Nissan’s Qashqai is the brand’s biggest seller in Ireland, writes Brian Byrne. By a long shot — last year the C segment SUV sold more than twice the number of the company’s second best performing model here, the iconic Leaf EV.
This is the third generation of a nameplate first rolled off the assembly line in 2007. At that time, anticipating the trend of crossover-SUVs for the family car market, it was designed to replace both the Almera compact and the Primera large family saloon models, both aged and tired. The strategy worked, and Qashqai boosted both the carmaker’s reputation and its bank balance. The strange-sounding name was used in Europe — variants were sold in other markets under more normal monikers, such as Rogue in the US.
The original quite soft style has sharpened up through the last two iterations, with the current car having a very strong presence indeed. The stylists have provided edgy shapes, managing to meld curves and angles into unexpectedly attractive elements. It is bold design work that could very easily have gone all wrong but instead achieved a coherent distinctiveness.
Inside, the sense of quality is impressive. As also is the attitude of those responsible that screens and instruments are for providing clear information, not simply to dazzle with pizzaz. That said, there’s a lot of information available, and it bears spending a little while before moving off for the first time to assess everything that’s there. It doesn’t take long though, to get comfortable with the array of switchgear on the steering wheel and under the screen where sensible rotary knobs manage the temperature.
Dashboard, doors and seat fabrics and fittings in the review car were all top-notch, an area where Nissan has really upped its game in recent years. There’s a bit more room in this one over the previous generation too, as the car is longer, wider and taller, and also has some extra wheelbase length. For the driver, it feels generous without being big — a good result. For those in the back, enough knees space and plenty of headroom. The boot will fit most luggage needs.
I drove a couple of the launch versions last year, both petrol with mild hybrid electrification, one of them automatic. I remember feeling quite at home in them very quickly, and this latest one for review was just the same. What was different was the drivetrain.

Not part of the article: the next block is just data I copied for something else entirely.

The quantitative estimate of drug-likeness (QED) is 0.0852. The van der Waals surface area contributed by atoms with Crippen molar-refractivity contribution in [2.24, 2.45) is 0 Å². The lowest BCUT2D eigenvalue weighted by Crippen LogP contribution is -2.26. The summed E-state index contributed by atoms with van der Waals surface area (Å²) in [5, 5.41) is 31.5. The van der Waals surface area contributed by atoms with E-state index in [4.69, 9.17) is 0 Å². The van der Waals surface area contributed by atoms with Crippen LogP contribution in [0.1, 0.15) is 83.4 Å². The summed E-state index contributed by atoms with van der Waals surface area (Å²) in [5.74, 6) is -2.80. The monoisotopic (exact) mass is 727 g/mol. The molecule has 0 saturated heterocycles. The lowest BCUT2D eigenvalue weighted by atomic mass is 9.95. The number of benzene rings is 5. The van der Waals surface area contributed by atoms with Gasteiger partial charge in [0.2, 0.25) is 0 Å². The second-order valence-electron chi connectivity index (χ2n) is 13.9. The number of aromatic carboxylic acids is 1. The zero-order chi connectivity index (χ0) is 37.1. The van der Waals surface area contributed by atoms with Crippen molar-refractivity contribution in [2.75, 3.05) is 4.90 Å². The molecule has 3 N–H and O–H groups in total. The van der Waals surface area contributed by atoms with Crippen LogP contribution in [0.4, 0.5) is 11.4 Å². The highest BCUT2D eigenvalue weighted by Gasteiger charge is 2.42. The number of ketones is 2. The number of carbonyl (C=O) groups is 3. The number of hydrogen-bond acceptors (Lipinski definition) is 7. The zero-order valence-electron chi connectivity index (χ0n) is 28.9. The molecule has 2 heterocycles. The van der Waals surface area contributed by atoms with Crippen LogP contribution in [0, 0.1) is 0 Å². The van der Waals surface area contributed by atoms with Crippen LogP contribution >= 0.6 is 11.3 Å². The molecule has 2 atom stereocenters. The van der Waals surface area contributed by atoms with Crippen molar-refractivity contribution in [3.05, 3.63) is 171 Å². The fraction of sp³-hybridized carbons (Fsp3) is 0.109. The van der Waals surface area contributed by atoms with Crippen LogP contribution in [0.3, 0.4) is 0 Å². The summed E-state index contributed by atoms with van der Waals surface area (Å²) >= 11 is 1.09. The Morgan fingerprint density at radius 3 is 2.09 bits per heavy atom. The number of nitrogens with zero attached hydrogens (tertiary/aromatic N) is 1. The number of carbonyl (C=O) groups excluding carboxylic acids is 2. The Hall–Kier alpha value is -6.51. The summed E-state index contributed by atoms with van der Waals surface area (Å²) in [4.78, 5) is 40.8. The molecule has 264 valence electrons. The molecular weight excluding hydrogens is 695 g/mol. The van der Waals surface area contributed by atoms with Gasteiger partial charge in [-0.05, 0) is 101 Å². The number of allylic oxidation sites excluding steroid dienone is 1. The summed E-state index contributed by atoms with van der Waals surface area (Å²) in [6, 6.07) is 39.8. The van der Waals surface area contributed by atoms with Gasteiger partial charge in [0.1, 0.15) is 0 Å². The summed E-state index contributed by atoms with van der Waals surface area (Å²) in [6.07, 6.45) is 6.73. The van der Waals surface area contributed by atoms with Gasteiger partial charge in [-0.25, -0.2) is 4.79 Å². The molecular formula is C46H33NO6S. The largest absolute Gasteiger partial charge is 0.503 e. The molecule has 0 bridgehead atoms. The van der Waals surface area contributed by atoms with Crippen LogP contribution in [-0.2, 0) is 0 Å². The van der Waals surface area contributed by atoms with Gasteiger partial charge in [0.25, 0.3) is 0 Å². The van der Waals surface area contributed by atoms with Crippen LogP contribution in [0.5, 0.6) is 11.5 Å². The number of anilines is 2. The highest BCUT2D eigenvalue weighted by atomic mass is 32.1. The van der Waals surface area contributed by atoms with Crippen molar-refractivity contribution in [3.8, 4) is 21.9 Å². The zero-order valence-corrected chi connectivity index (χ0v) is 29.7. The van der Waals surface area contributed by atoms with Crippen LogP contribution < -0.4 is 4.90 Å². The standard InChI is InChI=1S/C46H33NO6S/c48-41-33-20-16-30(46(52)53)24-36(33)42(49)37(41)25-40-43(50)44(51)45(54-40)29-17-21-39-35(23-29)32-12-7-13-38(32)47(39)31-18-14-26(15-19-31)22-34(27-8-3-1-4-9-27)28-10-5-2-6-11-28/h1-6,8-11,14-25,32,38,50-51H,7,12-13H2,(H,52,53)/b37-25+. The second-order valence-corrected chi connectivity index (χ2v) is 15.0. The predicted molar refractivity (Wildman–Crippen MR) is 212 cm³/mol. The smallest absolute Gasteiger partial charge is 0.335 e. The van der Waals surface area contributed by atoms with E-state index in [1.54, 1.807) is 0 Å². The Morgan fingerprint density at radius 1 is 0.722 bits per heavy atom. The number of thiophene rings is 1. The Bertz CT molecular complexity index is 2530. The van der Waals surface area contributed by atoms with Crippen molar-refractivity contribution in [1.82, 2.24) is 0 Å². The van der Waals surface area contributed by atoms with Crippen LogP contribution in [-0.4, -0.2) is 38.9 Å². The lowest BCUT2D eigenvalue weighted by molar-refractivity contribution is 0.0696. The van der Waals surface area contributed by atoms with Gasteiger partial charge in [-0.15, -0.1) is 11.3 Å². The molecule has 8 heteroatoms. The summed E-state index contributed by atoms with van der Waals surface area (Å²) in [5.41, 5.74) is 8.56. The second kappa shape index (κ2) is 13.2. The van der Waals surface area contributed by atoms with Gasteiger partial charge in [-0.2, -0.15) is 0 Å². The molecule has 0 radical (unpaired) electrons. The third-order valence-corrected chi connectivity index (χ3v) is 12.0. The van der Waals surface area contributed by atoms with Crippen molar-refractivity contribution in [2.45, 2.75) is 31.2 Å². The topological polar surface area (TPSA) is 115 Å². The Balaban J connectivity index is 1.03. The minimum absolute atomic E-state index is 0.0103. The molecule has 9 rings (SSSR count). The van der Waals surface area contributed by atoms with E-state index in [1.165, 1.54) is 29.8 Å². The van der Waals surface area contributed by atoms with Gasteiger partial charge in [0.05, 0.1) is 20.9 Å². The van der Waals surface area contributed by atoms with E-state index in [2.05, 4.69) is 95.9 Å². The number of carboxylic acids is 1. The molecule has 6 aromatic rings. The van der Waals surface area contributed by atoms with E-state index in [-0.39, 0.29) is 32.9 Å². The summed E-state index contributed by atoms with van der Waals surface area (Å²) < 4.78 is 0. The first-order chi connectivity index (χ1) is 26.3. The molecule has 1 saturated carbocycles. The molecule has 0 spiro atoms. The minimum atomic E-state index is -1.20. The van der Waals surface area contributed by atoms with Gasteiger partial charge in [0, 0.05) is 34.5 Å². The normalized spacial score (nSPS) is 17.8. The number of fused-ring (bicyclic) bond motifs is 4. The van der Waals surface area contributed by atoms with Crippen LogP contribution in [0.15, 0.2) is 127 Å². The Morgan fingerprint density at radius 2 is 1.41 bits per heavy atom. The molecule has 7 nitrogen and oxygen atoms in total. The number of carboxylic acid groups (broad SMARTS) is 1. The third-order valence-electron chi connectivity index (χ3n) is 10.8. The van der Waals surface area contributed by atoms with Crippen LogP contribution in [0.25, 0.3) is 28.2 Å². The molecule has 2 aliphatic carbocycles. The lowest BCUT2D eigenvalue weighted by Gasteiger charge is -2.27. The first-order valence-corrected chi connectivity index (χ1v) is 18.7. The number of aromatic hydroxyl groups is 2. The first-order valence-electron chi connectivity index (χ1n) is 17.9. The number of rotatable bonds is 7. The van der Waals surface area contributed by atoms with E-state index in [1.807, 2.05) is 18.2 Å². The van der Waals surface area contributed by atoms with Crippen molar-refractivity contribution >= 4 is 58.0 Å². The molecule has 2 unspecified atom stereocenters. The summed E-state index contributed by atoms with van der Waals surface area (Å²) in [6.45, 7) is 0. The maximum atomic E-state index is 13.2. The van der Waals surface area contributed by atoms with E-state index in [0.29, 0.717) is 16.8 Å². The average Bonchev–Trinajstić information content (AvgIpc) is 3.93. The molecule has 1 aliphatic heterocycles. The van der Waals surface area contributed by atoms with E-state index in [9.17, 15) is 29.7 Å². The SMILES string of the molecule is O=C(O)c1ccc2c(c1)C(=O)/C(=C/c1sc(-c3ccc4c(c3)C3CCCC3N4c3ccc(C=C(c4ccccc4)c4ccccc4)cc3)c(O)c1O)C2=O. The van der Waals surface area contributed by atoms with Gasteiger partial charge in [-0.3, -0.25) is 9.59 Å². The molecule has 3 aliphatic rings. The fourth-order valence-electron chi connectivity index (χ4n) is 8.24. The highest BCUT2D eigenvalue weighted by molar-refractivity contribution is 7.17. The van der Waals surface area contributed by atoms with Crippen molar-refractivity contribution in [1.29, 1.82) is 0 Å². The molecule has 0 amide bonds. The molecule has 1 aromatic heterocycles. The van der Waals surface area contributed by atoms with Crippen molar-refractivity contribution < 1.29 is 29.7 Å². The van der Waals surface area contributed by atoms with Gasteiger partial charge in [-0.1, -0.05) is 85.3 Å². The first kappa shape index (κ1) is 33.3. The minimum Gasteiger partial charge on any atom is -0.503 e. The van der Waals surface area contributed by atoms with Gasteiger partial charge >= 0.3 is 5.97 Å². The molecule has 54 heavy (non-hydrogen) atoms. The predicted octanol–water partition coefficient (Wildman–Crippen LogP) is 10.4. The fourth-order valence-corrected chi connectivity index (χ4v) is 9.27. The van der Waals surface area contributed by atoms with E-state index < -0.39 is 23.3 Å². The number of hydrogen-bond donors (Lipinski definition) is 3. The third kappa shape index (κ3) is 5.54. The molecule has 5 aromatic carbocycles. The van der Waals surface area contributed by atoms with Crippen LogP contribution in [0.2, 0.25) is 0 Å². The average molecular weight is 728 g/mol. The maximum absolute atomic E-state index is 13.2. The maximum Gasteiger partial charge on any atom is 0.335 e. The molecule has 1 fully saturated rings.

This is the ePower version, Nissan’s name for their full hybrid system in both the Qashqai and the larger brother X-Trail. What makes it particularly interesting is that it’s a series hybrid, where the petrol engine has no connection to the wheels. Instead it generates electricity for the battery from which an electric motor drives the wheels all the time. Nissan’s advertising is based on this giving an electric drive experience without having to plug in.
With no need for a transmission, and the quietness of an electric drive, travelling in the Qashqai ePower is a really smooth experience. The other technical advantage is that the 1.5 petrol engine can work in a more efficient way because compromises don’t have to be made as the motor adapts to gear changes.
There are arguments as to whether series hybrids are more or less efficient than the parallel hybrid systems where both the internal combustion engine and the electric motor drive the wheels in turn or together as required by speed and load. Whatever, keeping an eye on the energy transfer in my time with the ePower Qashqai, it ran on battery alone for a significant amount of time in low traffic levels. Under acceleration, it offered the distinctive torque lift that EVs have. All in all it was a most pleasant driving experience. I averaged 6.1L/100km in mixed motorway and local driving, which was respectable for a car of this size. All the usual driver aids were part of the specification.
PRICE: Qashqai SV MH from €35,100; review ePower from €45,900. WHAT I LIKED: The smoothness and the style.